75 percent goes to large cultural organizations like the Alley Theatre, the ballet,
opera, symphony and museums; 15 percent is designated for grants to the smaller cultural organizations ; and 10 percent
goes to special projects.
Surls feels the problem is that the
money doesn't go to making the system
flourish. "So little filters down to the primary root system that no growth is possible. It is filtered out and siphoned off
into other places."
John Blaine, executive director of the
arts council sees CACH as "a focus for
Blaine does admit the board "made a
very significant error" in using absentee
ballots at all. 'The board and all the
members agree, and we've made a commitment to revise the by-laws. But to
throw those ballots out would have disenfranchised the people who cast their ballots in good faith."
Blaine calls the charge by some artists
that the board is operating as a dictatorship "absolutely, sinfully, ridiculous. I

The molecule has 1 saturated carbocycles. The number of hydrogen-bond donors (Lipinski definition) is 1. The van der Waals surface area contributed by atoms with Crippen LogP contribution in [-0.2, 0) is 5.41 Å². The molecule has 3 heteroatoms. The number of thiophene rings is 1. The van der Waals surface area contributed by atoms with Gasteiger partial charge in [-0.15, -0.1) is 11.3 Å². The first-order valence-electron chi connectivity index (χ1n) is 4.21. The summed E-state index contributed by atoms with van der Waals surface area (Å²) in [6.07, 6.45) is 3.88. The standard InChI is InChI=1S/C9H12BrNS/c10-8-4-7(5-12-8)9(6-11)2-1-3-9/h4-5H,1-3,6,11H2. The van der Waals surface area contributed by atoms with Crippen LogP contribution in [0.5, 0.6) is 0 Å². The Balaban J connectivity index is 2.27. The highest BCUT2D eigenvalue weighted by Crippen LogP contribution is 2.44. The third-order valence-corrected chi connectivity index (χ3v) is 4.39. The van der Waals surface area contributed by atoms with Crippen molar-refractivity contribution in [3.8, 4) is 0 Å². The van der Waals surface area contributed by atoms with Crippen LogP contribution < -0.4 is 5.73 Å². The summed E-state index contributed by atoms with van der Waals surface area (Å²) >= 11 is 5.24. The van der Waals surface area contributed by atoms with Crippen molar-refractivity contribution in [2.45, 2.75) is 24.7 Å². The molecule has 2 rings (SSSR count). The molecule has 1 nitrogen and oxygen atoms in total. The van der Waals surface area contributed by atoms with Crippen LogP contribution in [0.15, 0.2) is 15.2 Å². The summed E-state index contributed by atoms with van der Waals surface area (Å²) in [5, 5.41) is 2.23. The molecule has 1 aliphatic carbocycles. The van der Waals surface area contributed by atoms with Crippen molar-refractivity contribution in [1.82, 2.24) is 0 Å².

think the artists are expressing either
deep frustration or deep naivite over
something relatively minor.
Gertrude Barnstone with community volunteer Martha Armstrong, a difference
that seems to put the entire controversy
"John Blaine's comment actually tells
us very little about the substantial differences [between] Martha Armstrong and
Gertrude Barnstone. But it does tell us,
however, a great deal about John Blaine
and why he's been ineffective in assessing
and creatively responding to this situation," says Randolph.
In her view Armstrong was not supported by the majority of artists because
"The board seats are literally social
positions. The board members honestly
love the arts, but they think that giving
all the money to the ballet is going to
solve the problems. The way to help art
honestly eludes them." — James Surls
"There's not a nickel's worth of difference between Martha Armstrong and Gertrude Barnstone. We're talking about an
elite accusing an elite of being an elite."
The artists take issue with Blaine. First,
they argue, why not include more than
five names on the ballot? As it is, the
board lays itself open to the criticism that
it stacks the deck: five slots, five nomina-
she is not a working artist in the true
sense, nor does she have a "proven record"
like that of Barnstone.
"In the present system which dominates the exhibition and sales of artwork,
the artist sits at the bottom of an inverted
pyramid," says Randolph. "On top are
the dealers, curators, museum directors,
critics and collectors. Many artists are